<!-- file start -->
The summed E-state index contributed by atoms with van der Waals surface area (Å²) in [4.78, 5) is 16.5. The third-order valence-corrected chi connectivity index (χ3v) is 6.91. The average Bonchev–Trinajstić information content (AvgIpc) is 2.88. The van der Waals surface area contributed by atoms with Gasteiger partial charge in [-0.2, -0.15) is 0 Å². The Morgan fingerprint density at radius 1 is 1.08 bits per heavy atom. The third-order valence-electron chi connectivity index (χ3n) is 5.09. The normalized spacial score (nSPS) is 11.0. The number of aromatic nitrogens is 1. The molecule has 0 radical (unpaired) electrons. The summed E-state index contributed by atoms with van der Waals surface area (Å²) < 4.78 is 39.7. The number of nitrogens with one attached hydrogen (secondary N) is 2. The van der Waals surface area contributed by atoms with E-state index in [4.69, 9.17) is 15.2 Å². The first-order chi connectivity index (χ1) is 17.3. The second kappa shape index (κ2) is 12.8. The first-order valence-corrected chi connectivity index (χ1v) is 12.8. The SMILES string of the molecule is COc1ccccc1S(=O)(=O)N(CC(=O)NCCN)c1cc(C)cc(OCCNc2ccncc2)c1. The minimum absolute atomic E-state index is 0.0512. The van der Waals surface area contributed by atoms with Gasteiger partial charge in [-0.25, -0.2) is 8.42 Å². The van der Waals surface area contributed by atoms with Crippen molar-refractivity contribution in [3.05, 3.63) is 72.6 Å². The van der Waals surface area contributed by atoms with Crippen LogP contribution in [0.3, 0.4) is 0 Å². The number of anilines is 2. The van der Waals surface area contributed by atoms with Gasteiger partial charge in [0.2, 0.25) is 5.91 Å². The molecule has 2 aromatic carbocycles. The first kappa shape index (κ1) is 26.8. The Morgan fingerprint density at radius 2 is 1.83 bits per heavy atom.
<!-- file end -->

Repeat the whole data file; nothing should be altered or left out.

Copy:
The summed E-state index contributed by atoms with van der Waals surface area (Å²) in [4.78, 5) is 16.5. The third-order valence-corrected chi connectivity index (χ3v) is 6.91. The average Bonchev–Trinajstić information content (AvgIpc) is 2.88. The van der Waals surface area contributed by atoms with Gasteiger partial charge in [-0.2, -0.15) is 0 Å². The Morgan fingerprint density at radius 1 is 1.08 bits per heavy atom. The third-order valence-electron chi connectivity index (χ3n) is 5.09. The normalized spacial score (nSPS) is 11.0. The number of aromatic nitrogens is 1. The molecule has 0 radical (unpaired) electrons. The summed E-state index contributed by atoms with van der Waals surface area (Å²) < 4.78 is 39.7. The number of nitrogens with one attached hydrogen (secondary N) is 2. The van der Waals surface area contributed by atoms with E-state index in [4.69, 9.17) is 15.2 Å². The first-order chi connectivity index (χ1) is 17.3. The second kappa shape index (κ2) is 12.8. The first-order valence-corrected chi connectivity index (χ1v) is 12.8. The SMILES string of the molecule is COc1ccccc1S(=O)(=O)N(CC(=O)NCCN)c1cc(C)cc(OCCNc2ccncc2)c1. The minimum absolute atomic E-state index is 0.0512. The van der Waals surface area contributed by atoms with Gasteiger partial charge in [-0.25, -0.2) is 8.42 Å². The van der Waals surface area contributed by atoms with Crippen molar-refractivity contribution in [3.05, 3.63) is 72.6 Å². The van der Waals surface area contributed by atoms with Crippen LogP contribution in [0.3, 0.4) is 0 Å². The number of anilines is 2. The van der Waals surface area contributed by atoms with Gasteiger partial charge in [0.2, 0.25) is 5.91 Å². The molecule has 2 aromatic carbocycles. The first kappa shape index (κ1) is 26.8. The Morgan fingerprint density at radius 2 is 1.83 bits per heavy atom.